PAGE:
Tuesday, January 4, 2011

Holiday bookshelf: what we're reading these holidays

Aidan is reading Rowan of Rin: The Journey by Emily Rodda. We bought it today with his school prize book voucher.

Liam is reading The Mystery of the Burnt Cottage (and a couple of others from the Enid Blyton Five Find-Outers series) that he received for his birthday. These were recently re-released in hard cover and I found them in KMart for $6 each. The Five Find-Outers weren't my favourite Enid Blyton crowd, I preferred the Famous Five or the (I think) un-named group that included Roger, Diana, Snubby, Barney and his monkey Miranda (The Rockingdown Mystery was my favourite of those). Liam seems to be enjoying the Find-Outers though. There has also been a re-release in hardback of the Malory Towers series which I noticed at KMart for a pretty cheap price. Might be time to update my old falling to bits paperback versions I think.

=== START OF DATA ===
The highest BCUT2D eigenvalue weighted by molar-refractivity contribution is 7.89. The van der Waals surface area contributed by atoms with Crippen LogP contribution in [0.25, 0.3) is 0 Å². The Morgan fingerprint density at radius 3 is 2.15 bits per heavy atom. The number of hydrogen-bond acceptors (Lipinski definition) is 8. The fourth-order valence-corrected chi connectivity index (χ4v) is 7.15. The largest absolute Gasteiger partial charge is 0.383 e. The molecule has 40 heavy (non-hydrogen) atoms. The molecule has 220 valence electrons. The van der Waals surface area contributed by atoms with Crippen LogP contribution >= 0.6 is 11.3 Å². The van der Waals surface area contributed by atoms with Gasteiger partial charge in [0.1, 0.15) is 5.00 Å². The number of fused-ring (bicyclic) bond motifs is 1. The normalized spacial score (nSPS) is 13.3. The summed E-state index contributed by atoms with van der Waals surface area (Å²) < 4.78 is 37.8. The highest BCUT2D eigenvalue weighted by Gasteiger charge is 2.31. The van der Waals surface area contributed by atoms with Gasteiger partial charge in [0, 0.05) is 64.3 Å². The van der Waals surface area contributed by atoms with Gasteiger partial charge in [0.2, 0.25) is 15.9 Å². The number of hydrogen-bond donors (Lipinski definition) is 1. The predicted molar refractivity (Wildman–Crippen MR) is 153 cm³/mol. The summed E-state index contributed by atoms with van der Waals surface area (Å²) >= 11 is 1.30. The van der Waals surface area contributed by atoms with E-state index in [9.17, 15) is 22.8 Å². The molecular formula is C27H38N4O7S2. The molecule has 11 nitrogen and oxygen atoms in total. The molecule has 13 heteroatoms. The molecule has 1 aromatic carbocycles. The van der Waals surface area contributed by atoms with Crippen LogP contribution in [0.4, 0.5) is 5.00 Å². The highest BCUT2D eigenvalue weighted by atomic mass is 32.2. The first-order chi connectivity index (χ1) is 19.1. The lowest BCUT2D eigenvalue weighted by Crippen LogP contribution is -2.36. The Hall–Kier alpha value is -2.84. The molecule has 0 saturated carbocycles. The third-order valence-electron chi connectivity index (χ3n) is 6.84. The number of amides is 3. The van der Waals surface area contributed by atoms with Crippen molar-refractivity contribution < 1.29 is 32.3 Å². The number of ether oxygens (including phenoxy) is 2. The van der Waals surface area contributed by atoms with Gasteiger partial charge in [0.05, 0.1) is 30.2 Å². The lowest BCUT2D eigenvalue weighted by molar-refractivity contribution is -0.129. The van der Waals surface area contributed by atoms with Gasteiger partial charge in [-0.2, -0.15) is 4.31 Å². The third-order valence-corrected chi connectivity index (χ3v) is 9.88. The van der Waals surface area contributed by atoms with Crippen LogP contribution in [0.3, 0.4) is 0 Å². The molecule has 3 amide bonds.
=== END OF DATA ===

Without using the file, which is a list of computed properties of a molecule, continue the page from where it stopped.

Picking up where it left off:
Rosie's current favourite for bedtime reading is Tuck Me In. I saw this reviewed on an occupational therapy blog that I look at. Lovely repetition for toddlers and they get to fold the blankets over on each page to tuck all the different animals into bed.

I am reading Sense and Sensibility and Sea Monsters by Jane Austen and Ben H.Winters. A good read but I'm not enjoying it quite as much as Pride and Prejudice and Zombies. On the non-fiction front, I am reading Heart to Heart Parenting by Robin Grille. What he says about parenting makes lots of sense, even though he's not a Christian.

Chris and I both also read Holidays on Ice by David Sedaris, a collection of short stories. This was the first time I had read any of his work. He has a sharp, funny and incisive writing style, but it's not for the faint-hearted. The best story was the first one about being an elf in Santaland. The fiction stories, although still funny, were probably a bit too cutting and cruel for me to like them much. We decided after we'd both read the book that while he was a very clever writer, he doesn't seem to have much compassion for his subjects. But maybe that detachment is part of what makes his writing so amusing.

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